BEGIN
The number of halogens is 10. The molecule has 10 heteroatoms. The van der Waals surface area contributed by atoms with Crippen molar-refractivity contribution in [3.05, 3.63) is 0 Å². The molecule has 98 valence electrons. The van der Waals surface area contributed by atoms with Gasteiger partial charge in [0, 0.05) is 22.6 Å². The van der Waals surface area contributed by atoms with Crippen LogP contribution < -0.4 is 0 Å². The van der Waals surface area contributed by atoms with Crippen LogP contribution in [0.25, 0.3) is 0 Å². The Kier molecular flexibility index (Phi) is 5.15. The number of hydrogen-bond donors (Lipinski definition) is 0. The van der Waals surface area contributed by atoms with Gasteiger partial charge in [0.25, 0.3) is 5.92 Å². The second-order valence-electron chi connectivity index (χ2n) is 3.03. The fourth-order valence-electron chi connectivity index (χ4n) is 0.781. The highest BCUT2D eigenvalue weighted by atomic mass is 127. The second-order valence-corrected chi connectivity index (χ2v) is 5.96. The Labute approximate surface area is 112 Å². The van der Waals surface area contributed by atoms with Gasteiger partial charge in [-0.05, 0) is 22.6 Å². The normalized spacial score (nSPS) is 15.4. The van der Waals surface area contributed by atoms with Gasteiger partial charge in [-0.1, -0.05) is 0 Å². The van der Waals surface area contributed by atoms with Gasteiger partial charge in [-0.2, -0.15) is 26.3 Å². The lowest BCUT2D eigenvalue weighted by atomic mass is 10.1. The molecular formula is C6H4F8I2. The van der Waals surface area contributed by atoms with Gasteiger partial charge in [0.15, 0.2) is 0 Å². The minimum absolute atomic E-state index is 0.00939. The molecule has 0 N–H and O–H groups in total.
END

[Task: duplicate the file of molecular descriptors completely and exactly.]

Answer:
The number of halogens is 10. The molecule has 10 heteroatoms. The van der Waals surface area contributed by atoms with Crippen molar-refractivity contribution in [3.05, 3.63) is 0 Å². The molecule has 98 valence electrons. The van der Waals surface area contributed by atoms with Gasteiger partial charge in [0, 0.05) is 22.6 Å². The van der Waals surface area contributed by atoms with Crippen LogP contribution < -0.4 is 0 Å². The van der Waals surface area contributed by atoms with Crippen LogP contribution in [0.25, 0.3) is 0 Å². The Kier molecular flexibility index (Phi) is 5.15. The number of hydrogen-bond donors (Lipinski definition) is 0. The van der Waals surface area contributed by atoms with Gasteiger partial charge in [0.25, 0.3) is 5.92 Å². The second-order valence-electron chi connectivity index (χ2n) is 3.03. The fourth-order valence-electron chi connectivity index (χ4n) is 0.781. The highest BCUT2D eigenvalue weighted by atomic mass is 127. The second-order valence-corrected chi connectivity index (χ2v) is 5.96. The Labute approximate surface area is 112 Å². The van der Waals surface area contributed by atoms with Gasteiger partial charge in [-0.05, 0) is 22.6 Å². The normalized spacial score (nSPS) is 15.4. The van der Waals surface area contributed by atoms with Gasteiger partial charge in [-0.1, -0.05) is 0 Å². The van der Waals surface area contributed by atoms with Gasteiger partial charge in [-0.2, -0.15) is 26.3 Å². The lowest BCUT2D eigenvalue weighted by atomic mass is 10.1. The molecular formula is C6H4F8I2. The van der Waals surface area contributed by atoms with Gasteiger partial charge in [0.15, 0.2) is 0 Å². The minimum absolute atomic E-state index is 0.00939. The molecule has 0 N–H and O–H groups in total.